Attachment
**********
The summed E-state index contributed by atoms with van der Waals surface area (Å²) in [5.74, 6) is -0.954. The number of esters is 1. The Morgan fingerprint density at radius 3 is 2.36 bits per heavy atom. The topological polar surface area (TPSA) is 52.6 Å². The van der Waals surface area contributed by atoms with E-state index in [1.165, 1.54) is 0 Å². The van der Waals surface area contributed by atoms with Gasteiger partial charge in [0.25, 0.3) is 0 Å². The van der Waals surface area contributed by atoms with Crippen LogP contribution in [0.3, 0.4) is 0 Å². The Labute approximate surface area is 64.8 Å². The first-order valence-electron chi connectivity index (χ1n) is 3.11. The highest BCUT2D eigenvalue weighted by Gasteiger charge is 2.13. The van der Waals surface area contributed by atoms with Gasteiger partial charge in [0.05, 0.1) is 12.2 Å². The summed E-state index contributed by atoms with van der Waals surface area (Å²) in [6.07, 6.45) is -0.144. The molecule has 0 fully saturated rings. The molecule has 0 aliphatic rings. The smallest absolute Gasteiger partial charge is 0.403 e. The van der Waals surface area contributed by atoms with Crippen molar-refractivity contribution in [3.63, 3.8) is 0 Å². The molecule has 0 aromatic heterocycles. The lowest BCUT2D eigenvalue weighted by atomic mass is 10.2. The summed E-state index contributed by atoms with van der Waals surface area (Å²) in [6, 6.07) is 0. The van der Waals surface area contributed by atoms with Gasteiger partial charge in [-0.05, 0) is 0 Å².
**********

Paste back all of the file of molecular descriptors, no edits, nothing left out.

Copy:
The summed E-state index contributed by atoms with van der Waals surface area (Å²) in [5.74, 6) is -0.954. The number of esters is 1. The Morgan fingerprint density at radius 3 is 2.36 bits per heavy atom. The topological polar surface area (TPSA) is 52.6 Å². The van der Waals surface area contributed by atoms with E-state index in [1.165, 1.54) is 0 Å². The van der Waals surface area contributed by atoms with Gasteiger partial charge in [0.25, 0.3) is 0 Å². The van der Waals surface area contributed by atoms with Crippen LogP contribution in [0.3, 0.4) is 0 Å². The Labute approximate surface area is 64.8 Å². The first-order valence-electron chi connectivity index (χ1n) is 3.11. The highest BCUT2D eigenvalue weighted by Gasteiger charge is 2.13. The van der Waals surface area contributed by atoms with Gasteiger partial charge in [0.05, 0.1) is 12.2 Å². The summed E-state index contributed by atoms with van der Waals surface area (Å²) in [6.07, 6.45) is -0.144. The molecule has 0 fully saturated rings. The molecule has 0 aliphatic rings. The smallest absolute Gasteiger partial charge is 0.403 e. The van der Waals surface area contributed by atoms with Crippen molar-refractivity contribution in [3.63, 3.8) is 0 Å². The molecule has 0 aromatic heterocycles. The lowest BCUT2D eigenvalue weighted by atomic mass is 10.2. The summed E-state index contributed by atoms with van der Waals surface area (Å²) in [6, 6.07) is 0. The van der Waals surface area contributed by atoms with Gasteiger partial charge in [-0.05, 0) is 0 Å².